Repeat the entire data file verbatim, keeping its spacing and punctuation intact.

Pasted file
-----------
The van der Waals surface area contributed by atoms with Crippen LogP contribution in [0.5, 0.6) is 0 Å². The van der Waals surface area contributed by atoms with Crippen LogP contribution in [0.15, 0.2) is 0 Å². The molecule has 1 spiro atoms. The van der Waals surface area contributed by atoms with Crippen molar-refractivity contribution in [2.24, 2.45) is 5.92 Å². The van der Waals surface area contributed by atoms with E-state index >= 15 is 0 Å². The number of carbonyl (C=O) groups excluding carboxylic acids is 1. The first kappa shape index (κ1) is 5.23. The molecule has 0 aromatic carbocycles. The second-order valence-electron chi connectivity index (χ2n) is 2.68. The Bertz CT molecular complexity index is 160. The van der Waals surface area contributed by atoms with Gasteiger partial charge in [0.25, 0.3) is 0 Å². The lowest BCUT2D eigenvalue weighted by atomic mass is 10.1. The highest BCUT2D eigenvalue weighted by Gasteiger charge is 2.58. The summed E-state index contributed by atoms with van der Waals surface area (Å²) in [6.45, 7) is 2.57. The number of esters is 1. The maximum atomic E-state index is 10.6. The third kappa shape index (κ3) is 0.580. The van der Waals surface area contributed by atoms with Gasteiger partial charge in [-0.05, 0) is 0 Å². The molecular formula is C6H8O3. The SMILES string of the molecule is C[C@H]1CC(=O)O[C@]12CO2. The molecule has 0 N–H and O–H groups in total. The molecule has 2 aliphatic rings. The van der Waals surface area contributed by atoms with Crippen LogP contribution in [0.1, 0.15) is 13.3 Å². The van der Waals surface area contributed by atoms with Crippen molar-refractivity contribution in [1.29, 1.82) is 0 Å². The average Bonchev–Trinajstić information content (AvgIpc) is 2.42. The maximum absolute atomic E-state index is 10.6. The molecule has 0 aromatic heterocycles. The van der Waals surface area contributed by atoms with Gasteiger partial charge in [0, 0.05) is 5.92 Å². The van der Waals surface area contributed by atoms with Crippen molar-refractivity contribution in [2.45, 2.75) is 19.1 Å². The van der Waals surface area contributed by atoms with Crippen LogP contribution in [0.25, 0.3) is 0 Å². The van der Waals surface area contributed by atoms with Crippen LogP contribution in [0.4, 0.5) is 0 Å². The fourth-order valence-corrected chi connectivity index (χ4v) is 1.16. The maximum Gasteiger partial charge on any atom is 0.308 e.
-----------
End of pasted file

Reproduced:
The van der Waals surface area contributed by atoms with Crippen LogP contribution in [0.5, 0.6) is 0 Å². The van der Waals surface area contributed by atoms with Crippen LogP contribution in [0.15, 0.2) is 0 Å². The molecule has 1 spiro atoms. The van der Waals surface area contributed by atoms with Crippen molar-refractivity contribution in [2.24, 2.45) is 5.92 Å². The van der Waals surface area contributed by atoms with E-state index >= 15 is 0 Å². The number of carbonyl (C=O) groups excluding carboxylic acids is 1. The first kappa shape index (κ1) is 5.23. The molecule has 0 aromatic carbocycles. The second-order valence-electron chi connectivity index (χ2n) is 2.68. The Bertz CT molecular complexity index is 160. The van der Waals surface area contributed by atoms with Gasteiger partial charge in [0.25, 0.3) is 0 Å². The lowest BCUT2D eigenvalue weighted by atomic mass is 10.1. The highest BCUT2D eigenvalue weighted by Gasteiger charge is 2.58. The summed E-state index contributed by atoms with van der Waals surface area (Å²) in [6.45, 7) is 2.57. The number of esters is 1. The maximum atomic E-state index is 10.6. The third kappa shape index (κ3) is 0.580. The van der Waals surface area contributed by atoms with Gasteiger partial charge in [-0.05, 0) is 0 Å². The molecular formula is C6H8O3. The SMILES string of the molecule is C[C@H]1CC(=O)O[C@]12CO2. The molecule has 0 N–H and O–H groups in total. The molecule has 2 aliphatic rings. The van der Waals surface area contributed by atoms with Crippen LogP contribution in [0.1, 0.15) is 13.3 Å². The van der Waals surface area contributed by atoms with Crippen molar-refractivity contribution in [1.29, 1.82) is 0 Å². The average Bonchev–Trinajstić information content (AvgIpc) is 2.42. The maximum absolute atomic E-state index is 10.6. The molecule has 0 aromatic heterocycles. The van der Waals surface area contributed by atoms with Gasteiger partial charge in [0, 0.05) is 5.92 Å². The van der Waals surface area contributed by atoms with Crippen molar-refractivity contribution in [2.45, 2.75) is 19.1 Å². The van der Waals surface area contributed by atoms with Crippen LogP contribution in [0.25, 0.3) is 0 Å². The van der Waals surface area contributed by atoms with Crippen LogP contribution in [0.4, 0.5) is 0 Å². The fourth-order valence-corrected chi connectivity index (χ4v) is 1.16. The maximum Gasteiger partial charge on any atom is 0.308 e.